This essay argues that the recourse to terror as the defining term of the 9/11 experience is at odds with the rhetorical choices made by Edmund Burke in his writings on the French Revolution, as well as by various Cold War theorists in the 1950s. Burke regarded terror as an incapacitating experience among its victims and sought to deny the Jacobin claim to the power of terror, which he understood to be part of their claim to control of the state. Cold War theorists were concerned to persuade the civilian population to preserve self-control and social discipline, and understood terror as threatening to both. The media projection of terror after 9/11, in contrast, worked to encourage irrational and passive responses to management from above.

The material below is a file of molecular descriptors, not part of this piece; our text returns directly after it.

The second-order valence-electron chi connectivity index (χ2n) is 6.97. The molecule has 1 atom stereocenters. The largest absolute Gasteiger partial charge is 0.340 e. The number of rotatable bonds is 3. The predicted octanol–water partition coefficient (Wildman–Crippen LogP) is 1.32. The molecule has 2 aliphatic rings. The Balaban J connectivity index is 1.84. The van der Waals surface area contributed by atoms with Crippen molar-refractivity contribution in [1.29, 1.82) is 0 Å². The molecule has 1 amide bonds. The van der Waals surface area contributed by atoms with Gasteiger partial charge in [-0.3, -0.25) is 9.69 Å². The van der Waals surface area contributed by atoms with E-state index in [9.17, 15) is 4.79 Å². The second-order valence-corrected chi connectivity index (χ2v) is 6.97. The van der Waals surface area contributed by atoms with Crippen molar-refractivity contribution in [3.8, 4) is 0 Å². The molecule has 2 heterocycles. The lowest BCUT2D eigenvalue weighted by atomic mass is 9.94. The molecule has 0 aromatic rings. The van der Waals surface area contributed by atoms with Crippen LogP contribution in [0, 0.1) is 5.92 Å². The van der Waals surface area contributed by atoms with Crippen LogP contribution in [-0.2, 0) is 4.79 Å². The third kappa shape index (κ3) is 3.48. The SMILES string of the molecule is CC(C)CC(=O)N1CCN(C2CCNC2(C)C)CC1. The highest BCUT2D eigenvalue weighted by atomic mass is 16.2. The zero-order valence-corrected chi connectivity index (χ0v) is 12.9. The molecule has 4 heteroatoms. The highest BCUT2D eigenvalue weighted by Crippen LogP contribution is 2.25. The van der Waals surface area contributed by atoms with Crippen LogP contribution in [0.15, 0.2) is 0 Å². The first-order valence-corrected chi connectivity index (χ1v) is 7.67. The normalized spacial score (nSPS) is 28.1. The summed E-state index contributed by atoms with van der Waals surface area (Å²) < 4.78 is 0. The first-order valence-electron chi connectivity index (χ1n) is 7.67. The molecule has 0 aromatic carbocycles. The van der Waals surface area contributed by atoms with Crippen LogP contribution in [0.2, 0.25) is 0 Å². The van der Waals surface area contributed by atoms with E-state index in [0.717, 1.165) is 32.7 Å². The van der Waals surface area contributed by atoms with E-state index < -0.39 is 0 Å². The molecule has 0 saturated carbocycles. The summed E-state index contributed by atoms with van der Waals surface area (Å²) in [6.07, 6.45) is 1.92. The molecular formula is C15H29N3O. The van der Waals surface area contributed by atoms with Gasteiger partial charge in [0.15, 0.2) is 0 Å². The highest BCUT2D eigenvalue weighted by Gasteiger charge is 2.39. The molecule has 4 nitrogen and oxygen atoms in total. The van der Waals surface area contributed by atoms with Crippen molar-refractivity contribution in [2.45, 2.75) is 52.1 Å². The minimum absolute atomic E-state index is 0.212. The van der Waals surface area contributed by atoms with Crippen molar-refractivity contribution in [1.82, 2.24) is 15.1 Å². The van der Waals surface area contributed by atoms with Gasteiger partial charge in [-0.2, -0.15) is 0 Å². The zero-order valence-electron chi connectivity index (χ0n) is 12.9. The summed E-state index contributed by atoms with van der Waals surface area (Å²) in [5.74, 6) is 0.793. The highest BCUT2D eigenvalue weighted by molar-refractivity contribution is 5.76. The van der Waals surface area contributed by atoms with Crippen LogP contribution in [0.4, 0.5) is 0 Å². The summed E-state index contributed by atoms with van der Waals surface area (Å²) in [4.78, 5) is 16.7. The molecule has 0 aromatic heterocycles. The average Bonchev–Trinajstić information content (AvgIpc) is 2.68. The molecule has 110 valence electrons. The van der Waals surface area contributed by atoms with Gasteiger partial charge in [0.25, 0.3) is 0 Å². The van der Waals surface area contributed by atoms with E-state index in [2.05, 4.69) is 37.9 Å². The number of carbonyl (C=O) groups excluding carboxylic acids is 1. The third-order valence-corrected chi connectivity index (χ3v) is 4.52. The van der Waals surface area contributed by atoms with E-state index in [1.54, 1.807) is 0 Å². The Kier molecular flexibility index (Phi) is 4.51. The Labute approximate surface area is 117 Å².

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David Simpson; Terror Talk and Political Management. boundary 2 1 November 2017; 44 (4): 141–154. doi: https://doi.org/10.1215/01903659-4206361
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